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Holy Empathy! Batkid Lives Superhero Dream In San Francisco

Friday was a busy day in the crime-fighting world. As a superhero might say, you never know when a dastardly plot will emerge. And sometimes you're outnumbered. But not in Gotham, and not today — because an entire city seemed to stand with Batkid, aka a 5-year-old boy named Miles, whose wish to be a superhero has been granted.

It all started when Miles Scott, who has leukemia that's currently in remission, told the Make-A-Wish Foundation that the dream of his young life was to be a superhero for one day, helping those in danger and fighting villains. A remarkable response followed, with the police, city officials and members of the public pledging their help.

Miles and his family live in Tulelake, Calif., near the border with Oregon. He had been told that they were making a trip to San Francisco so that he could get a treat: his very own Batkid costume.

But today, in what had been carefully kept as a surprise for Miles, San Francisco played the part of Gotham City. Thousands of people turned out to watch the boy, in a Batkid costume, rescue hostages and foil an evil plot by The Riddler, among other exploits.

"This wish has meant closure for our family and an end to over three years of putting toxic drugs in our son's body" Miles' mom, Natalie, said on the Make-A-Wish site. "This wish has become kind of a family reunion and is our celebration of his treatment completion."

Along the way, throngs of people gathered to get a glimpse of the Batkid; nationwide, others were content to follow him on Twitter.

The Make-A-Wish Foundation says more than 10,000 people said they would take part. News crews did their best to keep up with the young crusader's breakneck pace. Some citizens — Gothamites for a day — wore Batman gear in solidarity with their hero.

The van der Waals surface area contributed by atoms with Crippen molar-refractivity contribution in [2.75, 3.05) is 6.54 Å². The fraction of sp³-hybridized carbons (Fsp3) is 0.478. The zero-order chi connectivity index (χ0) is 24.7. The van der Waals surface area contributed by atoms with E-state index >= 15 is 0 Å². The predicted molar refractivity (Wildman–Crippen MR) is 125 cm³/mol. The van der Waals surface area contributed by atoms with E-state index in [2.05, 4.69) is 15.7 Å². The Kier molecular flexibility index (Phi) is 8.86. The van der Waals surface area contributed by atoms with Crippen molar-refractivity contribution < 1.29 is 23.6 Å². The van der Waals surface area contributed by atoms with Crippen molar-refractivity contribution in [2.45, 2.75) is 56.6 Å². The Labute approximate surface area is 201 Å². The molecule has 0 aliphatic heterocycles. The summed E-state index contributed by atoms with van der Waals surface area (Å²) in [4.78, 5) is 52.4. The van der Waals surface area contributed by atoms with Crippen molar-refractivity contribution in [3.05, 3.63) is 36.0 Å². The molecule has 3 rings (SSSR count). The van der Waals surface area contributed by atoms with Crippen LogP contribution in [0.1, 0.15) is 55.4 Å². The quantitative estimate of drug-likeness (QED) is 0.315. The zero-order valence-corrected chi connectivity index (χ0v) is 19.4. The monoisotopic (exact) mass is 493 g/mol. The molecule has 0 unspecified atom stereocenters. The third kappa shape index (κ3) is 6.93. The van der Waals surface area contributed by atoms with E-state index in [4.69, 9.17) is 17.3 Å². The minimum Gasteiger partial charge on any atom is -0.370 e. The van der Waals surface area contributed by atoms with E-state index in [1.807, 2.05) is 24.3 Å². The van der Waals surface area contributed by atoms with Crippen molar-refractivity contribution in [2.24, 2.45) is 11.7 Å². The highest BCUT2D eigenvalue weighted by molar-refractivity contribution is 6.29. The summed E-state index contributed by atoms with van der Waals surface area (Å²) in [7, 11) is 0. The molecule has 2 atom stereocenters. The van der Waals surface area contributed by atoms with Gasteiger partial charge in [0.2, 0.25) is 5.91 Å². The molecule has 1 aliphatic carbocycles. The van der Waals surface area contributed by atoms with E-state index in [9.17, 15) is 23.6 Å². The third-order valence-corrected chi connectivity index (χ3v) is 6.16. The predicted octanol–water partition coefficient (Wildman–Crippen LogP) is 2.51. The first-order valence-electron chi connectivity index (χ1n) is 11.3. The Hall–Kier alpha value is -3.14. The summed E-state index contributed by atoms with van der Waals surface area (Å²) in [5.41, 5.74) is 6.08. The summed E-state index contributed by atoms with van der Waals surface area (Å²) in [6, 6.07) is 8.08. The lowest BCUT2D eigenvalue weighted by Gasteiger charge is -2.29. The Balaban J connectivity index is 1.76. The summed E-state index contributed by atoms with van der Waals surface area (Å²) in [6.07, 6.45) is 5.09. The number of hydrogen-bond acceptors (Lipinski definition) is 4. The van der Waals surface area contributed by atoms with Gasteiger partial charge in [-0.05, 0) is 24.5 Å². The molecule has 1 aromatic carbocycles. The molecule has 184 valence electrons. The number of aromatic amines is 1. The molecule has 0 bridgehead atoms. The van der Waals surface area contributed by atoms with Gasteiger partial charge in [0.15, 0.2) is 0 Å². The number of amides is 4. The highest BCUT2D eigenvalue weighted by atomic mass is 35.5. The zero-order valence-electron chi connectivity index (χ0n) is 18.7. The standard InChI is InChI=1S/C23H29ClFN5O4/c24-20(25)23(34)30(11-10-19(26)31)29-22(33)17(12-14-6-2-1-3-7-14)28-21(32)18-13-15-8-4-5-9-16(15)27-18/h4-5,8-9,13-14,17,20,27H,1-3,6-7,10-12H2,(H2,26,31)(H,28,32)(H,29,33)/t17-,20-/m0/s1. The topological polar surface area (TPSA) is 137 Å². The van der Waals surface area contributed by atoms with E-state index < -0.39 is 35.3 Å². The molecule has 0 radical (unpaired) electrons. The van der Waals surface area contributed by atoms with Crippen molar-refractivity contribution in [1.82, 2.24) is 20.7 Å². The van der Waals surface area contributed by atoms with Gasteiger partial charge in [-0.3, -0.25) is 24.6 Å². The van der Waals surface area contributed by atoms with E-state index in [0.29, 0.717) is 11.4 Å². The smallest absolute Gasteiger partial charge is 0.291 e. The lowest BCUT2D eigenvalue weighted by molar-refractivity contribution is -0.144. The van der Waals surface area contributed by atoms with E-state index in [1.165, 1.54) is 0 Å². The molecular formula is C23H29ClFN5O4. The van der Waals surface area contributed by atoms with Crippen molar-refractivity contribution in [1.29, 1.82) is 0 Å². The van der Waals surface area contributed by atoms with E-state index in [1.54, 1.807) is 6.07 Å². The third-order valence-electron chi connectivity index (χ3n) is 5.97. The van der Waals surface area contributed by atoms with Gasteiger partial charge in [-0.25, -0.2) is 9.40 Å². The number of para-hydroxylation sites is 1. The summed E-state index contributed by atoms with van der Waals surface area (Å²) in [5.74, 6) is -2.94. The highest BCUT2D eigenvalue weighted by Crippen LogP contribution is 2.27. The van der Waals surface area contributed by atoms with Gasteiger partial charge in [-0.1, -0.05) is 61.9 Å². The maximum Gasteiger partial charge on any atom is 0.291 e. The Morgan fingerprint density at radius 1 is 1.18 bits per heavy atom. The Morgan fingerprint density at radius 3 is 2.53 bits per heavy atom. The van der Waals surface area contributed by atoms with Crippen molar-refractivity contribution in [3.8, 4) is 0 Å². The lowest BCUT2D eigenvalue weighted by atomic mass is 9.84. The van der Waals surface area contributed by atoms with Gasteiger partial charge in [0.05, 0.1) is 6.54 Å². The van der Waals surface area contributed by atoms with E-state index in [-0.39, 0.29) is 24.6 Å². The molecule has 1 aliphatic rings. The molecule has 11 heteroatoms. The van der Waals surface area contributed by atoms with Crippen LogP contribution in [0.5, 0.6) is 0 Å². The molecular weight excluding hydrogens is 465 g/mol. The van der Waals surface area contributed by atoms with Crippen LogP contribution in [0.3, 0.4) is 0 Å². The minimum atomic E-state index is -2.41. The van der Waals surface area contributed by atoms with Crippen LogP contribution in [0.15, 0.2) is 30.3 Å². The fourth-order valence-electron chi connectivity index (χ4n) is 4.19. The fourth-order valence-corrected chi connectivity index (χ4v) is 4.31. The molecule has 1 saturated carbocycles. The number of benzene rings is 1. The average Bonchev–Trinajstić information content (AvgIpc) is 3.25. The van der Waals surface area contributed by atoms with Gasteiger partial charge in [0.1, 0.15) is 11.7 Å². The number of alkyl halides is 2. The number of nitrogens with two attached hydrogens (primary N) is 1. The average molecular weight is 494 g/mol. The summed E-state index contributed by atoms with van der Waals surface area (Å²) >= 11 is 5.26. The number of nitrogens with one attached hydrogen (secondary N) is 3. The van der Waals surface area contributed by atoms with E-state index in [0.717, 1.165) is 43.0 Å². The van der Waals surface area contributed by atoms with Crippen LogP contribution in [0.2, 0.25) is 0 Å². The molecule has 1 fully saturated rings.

The action began when Miles burst from his hotel in a Batmobile, a black Lamborghini with the signature Batman symbol on its hood and doors. He had been alerted to a crisis by a special plea from the police that interrupted an ABC 7 TV news report.

"Please, Caped Crusader! We need you!" San Francisco Police Chief Greg Suhr said.

Accompanied by an adult Batman, Miles rushed to save a woman who had been strapped to a bomb on a cable-car rail. In a dramatic entrance, Batkid leapt from a trampoline to spring into action. With the bomb safely removed, the woman thanked her rescuer with a hug.

The day included lunch with Batman — after all, proper nutrition is important for superheroes and 5-year-olds alike. In another caper, Batkid was to foil a bank robbery and save Lou Seal from The Penguin. From high above Union Square, he and Batman waved to a thankful populace.

They then went to the city's AT&T Park, where an epic battle ensued.

Later in the day, the U.S. Attorney for "Gotham Division" issued an indictment for The Riddler and The Penguin, naming Edward "E." Nigma and Oswald Chesterfield Cobblepot.

Finally, the pair headed to City Hall, where a grateful mayor presented Batkid with the key to the city.

"Nov. 15, 2013, will be Batkid Day forever!" Mayor Ed Lee said, according to Vivian Ho of The San Francisco Chronicle. Lee called the town "Gotham City by the Bay."

Earlier in the day, Ho noted a show of solidarity from other pint-sized superheroes.

"Saw a tiny Superman and a tiny Spider-Man in Union Square to support #sfbatkid," she tweeted. "Adorable."

President Obama even got in on the act, sending Miles his congratulations via a Vine video.

"Way to go, Miles! Way to save Gotham!" the president said.

Gotham can sleep easy tonight, knowing that Batkid is on the job. We'll update this Bat-post with more Bat-news as it arrives. You can also follow his day on Facebook.

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Bill Chappell is a writer and editor on the News Desk in the heart of NPR's newsroom in Washington, D.C.
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